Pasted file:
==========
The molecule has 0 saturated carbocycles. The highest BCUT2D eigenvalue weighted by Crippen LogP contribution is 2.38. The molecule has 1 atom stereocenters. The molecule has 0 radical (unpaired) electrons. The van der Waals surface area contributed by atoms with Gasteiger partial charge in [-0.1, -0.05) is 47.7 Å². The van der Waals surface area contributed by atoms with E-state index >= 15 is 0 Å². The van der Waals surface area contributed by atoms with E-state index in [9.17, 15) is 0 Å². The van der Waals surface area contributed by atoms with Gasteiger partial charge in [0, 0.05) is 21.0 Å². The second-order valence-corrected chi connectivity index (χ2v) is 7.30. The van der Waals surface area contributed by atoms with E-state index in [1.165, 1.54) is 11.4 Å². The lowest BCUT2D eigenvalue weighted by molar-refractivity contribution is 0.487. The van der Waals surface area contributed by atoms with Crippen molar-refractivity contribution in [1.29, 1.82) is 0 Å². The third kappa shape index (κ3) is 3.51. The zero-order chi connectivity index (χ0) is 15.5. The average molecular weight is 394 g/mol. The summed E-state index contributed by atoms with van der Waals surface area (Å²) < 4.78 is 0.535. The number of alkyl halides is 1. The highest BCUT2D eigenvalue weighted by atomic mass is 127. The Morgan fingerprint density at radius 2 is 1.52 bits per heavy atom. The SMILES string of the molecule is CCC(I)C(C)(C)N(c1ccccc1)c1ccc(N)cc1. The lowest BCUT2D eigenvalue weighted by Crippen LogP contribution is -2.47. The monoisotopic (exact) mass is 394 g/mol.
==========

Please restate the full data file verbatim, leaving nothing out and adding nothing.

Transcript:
The molecule has 0 saturated carbocycles. The highest BCUT2D eigenvalue weighted by Crippen LogP contribution is 2.38. The molecule has 1 atom stereocenters. The molecule has 0 radical (unpaired) electrons. The van der Waals surface area contributed by atoms with Gasteiger partial charge in [-0.1, -0.05) is 47.7 Å². The van der Waals surface area contributed by atoms with E-state index >= 15 is 0 Å². The van der Waals surface area contributed by atoms with E-state index in [9.17, 15) is 0 Å². The van der Waals surface area contributed by atoms with Gasteiger partial charge in [0, 0.05) is 21.0 Å². The second-order valence-corrected chi connectivity index (χ2v) is 7.30. The van der Waals surface area contributed by atoms with E-state index in [1.165, 1.54) is 11.4 Å². The lowest BCUT2D eigenvalue weighted by molar-refractivity contribution is 0.487. The van der Waals surface area contributed by atoms with Crippen molar-refractivity contribution in [1.29, 1.82) is 0 Å². The third kappa shape index (κ3) is 3.51. The zero-order chi connectivity index (χ0) is 15.5. The average molecular weight is 394 g/mol. The summed E-state index contributed by atoms with van der Waals surface area (Å²) < 4.78 is 0.535. The number of alkyl halides is 1. The highest BCUT2D eigenvalue weighted by atomic mass is 127. The Morgan fingerprint density at radius 2 is 1.52 bits per heavy atom. The SMILES string of the molecule is CCC(I)C(C)(C)N(c1ccccc1)c1ccc(N)cc1. The lowest BCUT2D eigenvalue weighted by Crippen LogP contribution is -2.47. The monoisotopic (exact) mass is 394 g/mol.